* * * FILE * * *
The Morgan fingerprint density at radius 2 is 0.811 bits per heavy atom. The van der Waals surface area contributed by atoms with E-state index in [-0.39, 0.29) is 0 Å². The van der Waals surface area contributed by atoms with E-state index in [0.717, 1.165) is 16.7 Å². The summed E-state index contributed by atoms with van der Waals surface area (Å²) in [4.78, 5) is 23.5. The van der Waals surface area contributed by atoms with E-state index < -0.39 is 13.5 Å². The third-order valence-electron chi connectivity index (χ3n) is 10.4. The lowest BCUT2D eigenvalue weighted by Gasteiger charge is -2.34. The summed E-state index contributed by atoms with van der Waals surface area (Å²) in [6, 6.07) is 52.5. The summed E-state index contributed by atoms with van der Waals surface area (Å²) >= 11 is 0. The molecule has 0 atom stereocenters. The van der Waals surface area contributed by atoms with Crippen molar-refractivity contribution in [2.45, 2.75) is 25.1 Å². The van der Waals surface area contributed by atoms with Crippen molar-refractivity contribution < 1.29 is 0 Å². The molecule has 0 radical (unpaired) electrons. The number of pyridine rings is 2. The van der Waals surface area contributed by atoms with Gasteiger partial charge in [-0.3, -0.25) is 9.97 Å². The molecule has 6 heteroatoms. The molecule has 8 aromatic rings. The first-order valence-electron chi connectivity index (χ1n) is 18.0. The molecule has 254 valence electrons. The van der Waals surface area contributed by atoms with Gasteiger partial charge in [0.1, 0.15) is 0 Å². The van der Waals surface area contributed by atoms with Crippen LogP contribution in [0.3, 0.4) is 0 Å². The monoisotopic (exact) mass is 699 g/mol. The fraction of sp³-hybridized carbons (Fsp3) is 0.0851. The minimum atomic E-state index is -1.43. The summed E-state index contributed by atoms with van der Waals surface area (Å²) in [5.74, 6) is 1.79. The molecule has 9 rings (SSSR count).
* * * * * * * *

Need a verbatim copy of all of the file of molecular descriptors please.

The Morgan fingerprint density at radius 2 is 0.811 bits per heavy atom. The van der Waals surface area contributed by atoms with E-state index in [-0.39, 0.29) is 0 Å². The van der Waals surface area contributed by atoms with E-state index in [0.717, 1.165) is 16.7 Å². The summed E-state index contributed by atoms with van der Waals surface area (Å²) in [4.78, 5) is 23.5. The van der Waals surface area contributed by atoms with E-state index < -0.39 is 13.5 Å². The third-order valence-electron chi connectivity index (χ3n) is 10.4. The lowest BCUT2D eigenvalue weighted by Gasteiger charge is -2.34. The summed E-state index contributed by atoms with van der Waals surface area (Å²) in [6, 6.07) is 52.5. The summed E-state index contributed by atoms with van der Waals surface area (Å²) >= 11 is 0. The molecule has 0 atom stereocenters. The van der Waals surface area contributed by atoms with Crippen molar-refractivity contribution in [2.45, 2.75) is 25.1 Å². The van der Waals surface area contributed by atoms with Crippen molar-refractivity contribution < 1.29 is 0 Å². The molecule has 0 radical (unpaired) electrons. The number of pyridine rings is 2. The van der Waals surface area contributed by atoms with Gasteiger partial charge in [-0.3, -0.25) is 9.97 Å². The molecule has 6 heteroatoms. The molecule has 8 aromatic rings. The first-order valence-electron chi connectivity index (χ1n) is 18.0. The molecule has 254 valence electrons. The van der Waals surface area contributed by atoms with Gasteiger partial charge in [0.1, 0.15) is 0 Å². The van der Waals surface area contributed by atoms with Crippen LogP contribution in [0.3, 0.4) is 0 Å². The monoisotopic (exact) mass is 699 g/mol. The fraction of sp³-hybridized carbons (Fsp3) is 0.0851. The minimum atomic E-state index is -1.43. The summed E-state index contributed by atoms with van der Waals surface area (Å²) in [5.74, 6) is 1.79. The molecule has 9 rings (SSSR count).